Peter, I've been trying to run your code. Have you been tinkering with legend()? My version does not accept seg.len as an argument. It's there as an internal variable (set to 2), and I could hack it easily, but I wondered if there's some other version I'm missing. I'm running R 2.11.1, but I updated to the latest graphics package.

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  7. No tinkering with legend() - as installed with R 2.12.2 (sessionInfo pasted below)

    seg.len modification is accepted, and it appears to work in jpeg mode too. Digging out an older laptop "frozen" at 2.10.1 I find seg.len is not accepted as an argument at that release, and now checking back on changes in versions I find for 2.12.1:

    legend() allows the length of lines to be set by the end user
    _via_ the new argument seg.len.

    My few lines of code to handle the line segments for dashed lines are derived from the legend() function, and assume that cex and seg.len are the only relevant arguments modified by the user. Changing other graphical parameters could require more work. If that happens, examine the body of the legend() function to see what may be needed. I added trace=TRUE to the arguments for the legend() call to see further information in the console log which was helpful when examining the legend() body to find the code needed.

    > sessionInfo()
    R version 2.12.2 (2011-02-25)
    Platform: x86_64-pc-mingw32/x64 (64-bit)

    locale:
    [1] LC_COLLATE=English_Ireland.1252 LC_CTYPE=English_Ireland.1252
    [3] LC_MONETARY=English_Ireland.1252 LC_NUMERIC=C
    [5] LC_TIME=English_Ireland.1252

    attached base packages:
    [1] grDevices datasets splines graphics stats tcltk utils
    [8] methods base

    other attached packages:
    [1] survival_2.36-5

    loaded via a namespace (and not attached):
    [1] grid_2.12.2 lattice_0.19-26 tools_2.12.2
    >

    ReplyDelete
  8. Thanks, Peter
    I updated to R 2.13.0. That didn't fix my basic problem, which was that the line segments don't overwrite properly in jpeg or png mode in legend(). But then I realised that I could use your trick of overwriting the lines explicitly using coords returned by legend(). So I made that change - it's much better than rewriting legend(). The default seglen=2 was OK.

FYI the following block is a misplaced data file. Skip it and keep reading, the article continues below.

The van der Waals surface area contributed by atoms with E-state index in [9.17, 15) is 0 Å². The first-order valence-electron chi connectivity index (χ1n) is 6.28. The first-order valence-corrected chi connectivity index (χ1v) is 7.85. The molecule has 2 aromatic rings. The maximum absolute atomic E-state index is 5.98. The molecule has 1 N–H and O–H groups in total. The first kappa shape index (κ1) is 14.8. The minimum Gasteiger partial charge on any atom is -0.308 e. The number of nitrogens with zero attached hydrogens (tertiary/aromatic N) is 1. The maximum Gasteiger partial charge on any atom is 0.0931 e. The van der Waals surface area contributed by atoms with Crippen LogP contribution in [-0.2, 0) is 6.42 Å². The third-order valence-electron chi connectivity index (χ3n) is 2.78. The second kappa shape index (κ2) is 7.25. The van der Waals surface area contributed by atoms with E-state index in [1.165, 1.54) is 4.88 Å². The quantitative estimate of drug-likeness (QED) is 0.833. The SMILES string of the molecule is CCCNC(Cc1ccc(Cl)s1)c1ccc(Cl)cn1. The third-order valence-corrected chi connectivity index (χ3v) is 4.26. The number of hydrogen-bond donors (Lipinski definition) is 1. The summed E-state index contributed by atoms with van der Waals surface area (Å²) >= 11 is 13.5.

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  9. One rule I've taken from countless powerpoint presentations -- thin lines have no color. Thicken them up as you do in your second figure.

    Second, though it's harder to apply -- avoid relying on red-green distinctions. Some level of red-green color blindness is in about 5% of the population, iirc. Rainbow-style color bars are bad at this. HSV color bars do a better job, as it's easier to distinguish between high and low saturation red than between red and green.

    ReplyDelete
  10. PD,
    Yes, I'm not color-blind, just fading - and I agree about thick lines.

    I found on looking into it that rainbow() just ranges through the hue of hsv(), with s=v=1. So I've been looking at emphasising parts of the range.

    I'll do another post soon.

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  11. Nick-
    I find many 'rainbow()' colors are too light against white backgrounds. Yellow and cyan are particularly bad. I was using rainbow when my color blind readers and many others found some of those colors difficult to see. So, rainbow() is clearly not the solution.

    That's why I've gone to fiddling with saturation.

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  12. A possible solution would be a rollover where the lines are in dull shades and as you roll over it becomes thicker and brighter and the legend lights up. Of course, that is a JAVA app, but perhaps there could be a frame that everyone could use and just insert data and axes.

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  13. http://stevemosher.wordpress.com/2011/06/21/rghcnv3-a-new-package/

    thanks for all your help nick

    ReplyDelete
  14. Thanks, Steven,
    I'll look forward to downloading

    Yes, R has been fun. Still is. And everyone gets help from everyone else.

    ReplyDelete